Top French administrative court upholds ban on students wearing Arabic-style robes in classrooms

September 9, 2023
Ben Marquis

France, which prides itself on its secularism, recently announced a ban on students wearing an Arabic form of dress to schools known as abayas and qamis -- long, flowing, shoulder-to-toe robes favored by Muslim women and men, respectively -- over concerns that the robes were too identifiable as a religious association.

That ban was challenged by a Muslim rights group but France's top administrative court, the Council of State, just ruled on Thursday to uphold the ban as lawful and non-discriminatory, Breitbart reported.

The ruling to uphold the ban comes nearly 20 years after French authorities in 2004 banned the wearing of all "conspicuous" symbols of religious affiliation in schools, including Islamic head coverings and Christian crosses.

French court upholds ban on Arabic-style robes in classrooms

France 24 reported that the ban on abayas and qamis in schools was first announced late last month ahead of the start of the new school year and was immediately challenged by an interest group known as Action for the Rights of Muslims, which argued that the ban was discriminatory and a form of racial profiling that could lead to the incitement of attacks and hatred against Muslim students.

The group's president, Sihem Zine, also accused the ban of being "racist" and "sexist" in that it "targets Arabs" and singles out Muslim females who most often wear that form of dress.

However, Al Jazeera reported that the Council of State rejected a request for an injunction against the ban and ruled that the wearing of the banned garments "follows the logic of religious affirmation" that is disallowed in French schools.

The high court further ruled that the ban did not constitute any "serious or obviously illegal harm to the respect for personal lives, freedom of religion, the right to education, the wellbeing of children, or the principle of non-discrimination."

Particular clothing violates France's strict adherence to "secularism" in schools

Breitbart reported separately last week that French Education Minister Gabriel Attal, in announcing the ban on abayas and qamis, told reporters, "When you walk into a classroom, you shouldn’t be able to identify the pupils’ religion just by looking at them," and added, "I have decided that the abaya could no longer be worn in schools."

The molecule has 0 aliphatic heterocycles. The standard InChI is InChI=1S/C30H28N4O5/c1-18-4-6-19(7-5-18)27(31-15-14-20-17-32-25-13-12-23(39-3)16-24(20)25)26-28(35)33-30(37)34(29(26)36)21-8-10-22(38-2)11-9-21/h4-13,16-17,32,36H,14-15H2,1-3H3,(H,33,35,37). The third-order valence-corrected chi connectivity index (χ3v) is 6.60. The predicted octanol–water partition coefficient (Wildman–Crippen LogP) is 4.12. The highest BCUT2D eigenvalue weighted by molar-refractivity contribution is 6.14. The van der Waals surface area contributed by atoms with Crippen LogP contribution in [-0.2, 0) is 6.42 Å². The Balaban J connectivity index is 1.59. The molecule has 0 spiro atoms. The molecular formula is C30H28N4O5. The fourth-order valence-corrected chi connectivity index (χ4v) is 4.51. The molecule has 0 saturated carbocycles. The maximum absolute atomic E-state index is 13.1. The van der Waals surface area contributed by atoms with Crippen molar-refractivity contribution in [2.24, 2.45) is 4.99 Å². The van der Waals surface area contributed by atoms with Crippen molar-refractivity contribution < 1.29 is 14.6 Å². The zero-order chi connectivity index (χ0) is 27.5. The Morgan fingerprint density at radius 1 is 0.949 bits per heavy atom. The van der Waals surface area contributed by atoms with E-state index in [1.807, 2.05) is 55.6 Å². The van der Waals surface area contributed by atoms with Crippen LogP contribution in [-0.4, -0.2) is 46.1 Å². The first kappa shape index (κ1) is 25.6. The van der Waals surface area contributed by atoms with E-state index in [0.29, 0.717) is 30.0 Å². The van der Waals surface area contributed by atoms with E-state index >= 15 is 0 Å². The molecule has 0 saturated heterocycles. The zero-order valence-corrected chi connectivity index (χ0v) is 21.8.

Despite an immediate outcry, Attal's move was supported by French Prime Minister Elisabeth Borne, who accused left-wing groups of deliberate "manipulation and attempts at provocation" in stirring up anger and resentment in response to the ban.

"But I want to state things very clearly: there is no stigmatization. Every one of our fellow citizens, whatever their religion, has their place in our country," Borne explained. "There is one principle: secularism. And there’s a law prohibiting the wearing of any sign or garment by which a student manifests his or her religious affiliation. This law must be applied to everyone, and we’ll make sure that it is properly applied."

Even French President Emmanuel Macron appeared to support the ban, as he acknowledged that "there will be cases" of students testing the new rule and acting out to "defy the republican system" but vowed that his government "will be intractable on the subject."

Defiant students, striking teachers, and threats of additional complaints

President Macron's prediction proved prescient, as the Al Jazeera report noted that nearly 300 girls did indeed attempt to defy the ban on abayas on the first day of school, though only 67 of those girls were ultimately sent home after refusing to remove the prohibited robes when instructed to do so.

At the same time, there were reportedly teacher-led strikes involving students in a few schools across France who engaged in protest against the "Islamophobic policy" that would require them to "police the clothing" and "stigmatize students who wear an abaya or a qamis."

Despite the high court's ruling to uphold the ban, the fight may not yet be over, as France 24 noted that an organization known as the Council of the Muslim Faith, which was established specifically to petition the government on behalf of Muslim citizens, has suggested that it may soon file its own formal complaint with the court against the new policy.

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